The Salem News
---- — To the editor:
My name is James Matz, and I am a volunteer member of the Beverly Planning Board and I also serve as Planning Board representative on the Open Space Committee. I wanted to take this opportunity to write to the citizens of Beverly regarding the ongoing public discussion of the rezoning of a parcel on Brimbal Avenue and what I perceive as a lumping of all Planning Board members together in the media.
I first want to address false statements in the media that all members of the Planning Board were behind the “orange team” in support of a “yes” vote for the rezoning of the parcel on Brimbal Avenue. While a few/some members may have been involved, I personally am not certain of that; I can, however, say with certainty that I was not.
I want to be clear that I did vote “yes” on the issue but for my own specific reasons: to keep the current option “in play” while other options are further discussed and fully vetted; and regardless of final development option(s) proposed, the parcel in question is a landfill and as such should be covered with a cap of soil, asphalt, concrete, building or engineered barrier to protect human health, public safety, public welfare and the environment.
The “green team” would have all of us believe that those who support rezoning of this parcel do so because of greed. Where above have I said anything that can be construed as personal greed? The “green team” has also consistently referred to the landfill as a “toxic dump.” I have been employed as an environmental consultant now for 25 years, and I have two professional certifications. Although I have not read through all of the reports thoroughly, I can state comfortably that the landfill is not a toxic dump. And even if it was, wouldn’t it make even more sense to cap it and reuse the land safely for the benefit of all, as opposed to allowing the property to sit there covered only with weeds, thicket and bramble?
Another assertion of the “green team” is that if the parcel were to be rezoned, the general public would pay for its remediation and cleanup. First off, as noted above, the parcel does not need to be cleaned up; it needs to be properly capped and reused. More importantly, it is a matter of Massachusetts General Law that the owner of the parcel is responsible for the cleanup of their property, unless the buyer of the property assumes that liability. In that case, cleanup is still paid for via an escrow account set up between seller and buyer. In any event, MassDOT has shown no interest, and rightly so, in paying for the capping of the former landfill, and thus, it is simply not true that the citizens of Beverly would pay for capping of the landfill.
And finally, I wish to take up the issue of lumping all members of the Planning Board, or any volunteer board or committee in the city, into one like-minded unit. The Planning Board is an extremely diverse group of individuals who come from many walks of life. Look it up, check out what each of us does for a living. We may agree on a number of issues; rarely is that agreement unanimous, and that is no way an indication that we all think alike.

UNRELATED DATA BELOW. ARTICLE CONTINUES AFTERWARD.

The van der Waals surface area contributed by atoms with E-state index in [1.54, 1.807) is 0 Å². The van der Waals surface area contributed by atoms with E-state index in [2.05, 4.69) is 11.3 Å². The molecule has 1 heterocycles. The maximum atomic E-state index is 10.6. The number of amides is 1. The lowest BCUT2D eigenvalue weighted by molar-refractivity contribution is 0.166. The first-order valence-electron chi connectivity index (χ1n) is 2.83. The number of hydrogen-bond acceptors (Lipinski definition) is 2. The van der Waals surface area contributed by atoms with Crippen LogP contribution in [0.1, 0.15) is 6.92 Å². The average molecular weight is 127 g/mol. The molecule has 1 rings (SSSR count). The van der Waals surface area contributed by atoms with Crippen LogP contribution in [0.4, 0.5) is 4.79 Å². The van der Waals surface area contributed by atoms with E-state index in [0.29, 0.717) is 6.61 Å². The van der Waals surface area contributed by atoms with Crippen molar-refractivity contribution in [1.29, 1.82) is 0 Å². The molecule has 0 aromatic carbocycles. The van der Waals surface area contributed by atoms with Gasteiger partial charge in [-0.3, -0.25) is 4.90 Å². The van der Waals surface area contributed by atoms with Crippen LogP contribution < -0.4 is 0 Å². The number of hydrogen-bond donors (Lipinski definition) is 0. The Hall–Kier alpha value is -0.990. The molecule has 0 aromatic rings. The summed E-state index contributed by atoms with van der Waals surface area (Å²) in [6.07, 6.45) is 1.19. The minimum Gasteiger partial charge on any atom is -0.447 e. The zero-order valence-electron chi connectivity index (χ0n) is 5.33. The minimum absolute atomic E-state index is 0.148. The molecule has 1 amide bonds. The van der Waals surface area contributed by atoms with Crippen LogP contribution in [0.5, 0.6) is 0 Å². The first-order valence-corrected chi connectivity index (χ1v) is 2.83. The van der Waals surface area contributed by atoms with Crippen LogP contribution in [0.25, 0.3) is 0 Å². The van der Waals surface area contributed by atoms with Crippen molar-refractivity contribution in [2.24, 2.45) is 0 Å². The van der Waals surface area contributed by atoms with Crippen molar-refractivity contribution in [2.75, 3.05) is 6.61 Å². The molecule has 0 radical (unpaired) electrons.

Speaking for myself now; my particular interests in the city are as follows:
fixing the numerous streets and sidewalks in the city in need of repair;
a new middle school;
redevelopment of Rantoul Street, using a combination of residential and mixed use;
a waterfront redevelopment plan that meets the needs of all citizens while maintaining access to open space;
resolution to the Brimbal Avenue redevelopment plan that meets the needs of all residents in our city;
interwoven through all this is a firm commitment to protect and expand the beautiful open spaces in Beverly.
As a member of the Planning Board, I have endeavored to ask the tough questions: Does this proposed development fit into the neighborhood, and does the plan have the support of the neighborhood? I take pride and accept it as an honor to also be serving on the City Open Space Committee. I dare say that few groups in the city work harder for you, the residents, than the Open Space Committee. Amy Maxner does a wonderful job as agent, and Charlie Mann is doing a great job as chairperson this year. Every member is deeply committed to protection of open space and the betterment of their community. I am also proud to have led a geology talk each year for the committee, as part of its weekend Earth Day walks program.
So, now perhaps you know a little bit more about one person who serves on the Planning Board. We are all not the same. There are hundreds of volunteers who give of their time to help make the city of Beverly a better place to live, and I, for one, appreciate everyone’s service. I ask all that instead of making assumptions and unfounded assertions, please get out into your community ... and make a positive difference for all of us.
James B. Matz